Robot Motor Power Issues

I’m working on making a robot that combines functionality for a motor, servo, and range sensor. I’m getting some odd results and I was hoping for some expertise from someone on the forum.

I actually think this might be more of a hardware issue than an XOD issue but I’m not sure. I’m using a robot I bought on Amazon that uses an Adafruit Motor Shield.

I’ve programmed the robot to use the range sensor to detect objects and turn away from them. When I’ve tested it it seems to work fine while connected to my computer via USB. However when I disconnect the USB the range sensor logic no longer seems to work properly. I’ve tried adding a seperate 6V power supply for the Arduino so that the motor shield and controller each have their own power. I’ve also tried brand new batteries.

Is there any reason XOD would not function without being connected via USB?

Any suggestions on managing power? Should I add a 3rd battery pack? Or should I look into a newer motor shield?

Here’s the attached xodball project if anyone wants to take a look.
fullrobot.xodball (58.1 KB)

I’m assuming the watch node doesn’t cause problems when USB is not connected…

What is happening that you don’t think the range sensor is working correctly?

Note that the ultrasonic range-finder code will not always return valid distance if you try to ping too often. It will just keep the old value until an internal timer expires after 60ms. Probably not an issue for you since you are waiting 0.4 seconds for ping value, but might be if you ping while servo is still in motion (so you don’t receive echo), then your 0.4 time expires before you get a valid update. You might also get invalid distances if the distance gets updated while you are turning (since your range-finder changes directions it is looking for ping response). A more fool-proof method would be to use a delay timer to move the servo, then pulse the range-finder to update & delay long enough for it to get a response, then process the distance returned; this still doesn’t help if the robot is turning while you are pinging…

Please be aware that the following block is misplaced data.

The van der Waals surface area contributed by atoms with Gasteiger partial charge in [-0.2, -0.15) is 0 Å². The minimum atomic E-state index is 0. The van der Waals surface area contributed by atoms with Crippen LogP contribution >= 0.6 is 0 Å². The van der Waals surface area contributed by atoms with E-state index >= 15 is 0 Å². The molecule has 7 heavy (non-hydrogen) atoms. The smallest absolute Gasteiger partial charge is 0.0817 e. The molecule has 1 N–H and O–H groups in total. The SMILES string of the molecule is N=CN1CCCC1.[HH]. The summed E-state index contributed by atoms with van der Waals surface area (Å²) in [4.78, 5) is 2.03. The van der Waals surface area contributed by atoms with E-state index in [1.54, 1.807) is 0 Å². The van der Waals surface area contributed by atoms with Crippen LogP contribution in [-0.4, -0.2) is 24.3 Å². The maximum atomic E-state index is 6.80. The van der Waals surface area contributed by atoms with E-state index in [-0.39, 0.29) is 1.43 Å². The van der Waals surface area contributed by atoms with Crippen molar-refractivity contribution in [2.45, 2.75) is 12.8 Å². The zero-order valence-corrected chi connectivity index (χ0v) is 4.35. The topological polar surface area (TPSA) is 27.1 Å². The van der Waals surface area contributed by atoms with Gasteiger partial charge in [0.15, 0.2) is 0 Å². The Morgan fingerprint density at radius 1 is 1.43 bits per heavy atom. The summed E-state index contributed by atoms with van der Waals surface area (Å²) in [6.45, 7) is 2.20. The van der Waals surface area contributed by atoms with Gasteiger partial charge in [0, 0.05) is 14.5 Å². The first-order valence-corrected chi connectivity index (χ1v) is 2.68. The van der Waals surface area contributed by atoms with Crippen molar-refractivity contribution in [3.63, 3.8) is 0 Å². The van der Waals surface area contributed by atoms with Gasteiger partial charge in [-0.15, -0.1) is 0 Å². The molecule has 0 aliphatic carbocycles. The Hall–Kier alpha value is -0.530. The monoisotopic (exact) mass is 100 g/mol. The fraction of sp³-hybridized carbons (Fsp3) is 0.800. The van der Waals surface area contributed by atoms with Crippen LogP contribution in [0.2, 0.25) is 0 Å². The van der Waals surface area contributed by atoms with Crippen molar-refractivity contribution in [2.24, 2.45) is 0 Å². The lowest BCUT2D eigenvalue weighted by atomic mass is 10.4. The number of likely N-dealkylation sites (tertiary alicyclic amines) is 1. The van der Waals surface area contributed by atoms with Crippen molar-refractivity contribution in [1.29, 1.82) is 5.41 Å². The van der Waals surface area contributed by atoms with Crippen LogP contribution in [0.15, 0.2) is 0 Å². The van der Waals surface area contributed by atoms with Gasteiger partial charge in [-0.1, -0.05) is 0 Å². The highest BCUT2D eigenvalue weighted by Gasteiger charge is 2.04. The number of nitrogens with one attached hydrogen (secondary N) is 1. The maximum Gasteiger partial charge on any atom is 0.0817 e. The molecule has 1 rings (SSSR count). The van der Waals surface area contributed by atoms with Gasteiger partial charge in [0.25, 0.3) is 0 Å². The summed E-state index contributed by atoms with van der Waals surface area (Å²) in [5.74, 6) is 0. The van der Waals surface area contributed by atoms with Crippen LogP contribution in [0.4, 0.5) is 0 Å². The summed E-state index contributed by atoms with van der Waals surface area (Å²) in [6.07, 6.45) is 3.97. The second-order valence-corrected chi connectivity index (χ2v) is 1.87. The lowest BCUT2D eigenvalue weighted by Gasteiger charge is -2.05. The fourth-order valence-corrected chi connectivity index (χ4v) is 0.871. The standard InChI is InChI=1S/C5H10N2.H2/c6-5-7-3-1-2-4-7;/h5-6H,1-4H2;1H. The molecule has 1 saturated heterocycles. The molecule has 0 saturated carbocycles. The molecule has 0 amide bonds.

Another issue I ran into was the PWM for one motor would quit working when I activated the servo. I believe this was related to a timer conflict, and the problem went a way when I moved the motor to a different PWM pin. If this is your problem, it wouldn’t work while USB is connected, though.

From what I can determine from your code, you spend 0.4 of every 1 second moving forward at 1/2 speed. If the sensor detects something too close or too far, you spend the remaining 0.6 seconds still moving forward 1/2 speed. Even if there is nothing in front of robot, you will turn left or right if something is within the specified distance when you check left or right. If there is something within the specified distance when you check in front, then you will spin at full speed for 0.6 seconds.

Hello, @warner ! Did you succeed in solving the issue?

To add to @gweimer thoughts, the USB cable should not affect the behavior anyhow except the power conditions change. You can try to measure the voltage between 5V pin and GND, is it close to 5 volts? The HC-SR04 is sensitive to power voltage when generating sound bursts. I remember it refused to work properly below 4.8 volts or so. Electric motor noise on the ground bus may affect it as well.

I would recommend to try:

  • Increase Vin voltage, that is use five-six battery cells instead of four
  • Put capacitors (hundreds of uF) between Vcc and GND of HC-SR04
  • Put unipolar capacitors between motor terminals

Thanks to both of your quick responses on this.

What is happening that you don’t think the range sensor is working correctly?

When USB is connected the motors respond to something being near the range sensor. When it is disconnected the motors just run forward.

As for the structure of the project you’re correct on the functionality. It’s still a work in progress and I’ll definitely have to fine tune it some more. Thanks for your advice on range sensor. I’ll take a look at it once I can figure out the power issues.

Also I see you’ve worked up a similar project. Thanks for sharing - it’s been nice to be able to compare structure to see multiple ways to program within XOD.

@nkrkv I’ve not solved it yet but I’ll definitely try your recommendations and see how that works. I’ll post an update on progress soon.

Thanks again to both of you. I’m always impressed with the help from the community on the XOD forum!

I’ve had a chance to test the voltages now and as you anticipated they are low with 4 AA batteries. I was getting readings between 4.2 and 4.5V which is apparently enough to not get accurate values from the range-sensor.

I added a 5th battery to the pack and everything “works” properly now.

I put “works” because as @gweimer anticipated there are some issues with my structure of the XOD project. Right now when it turns the range-sensor is not getting a good reading so it continues turning too long. It still needs some debugging and I’ll continue to work on that. I’ll post my results once I get it figured out.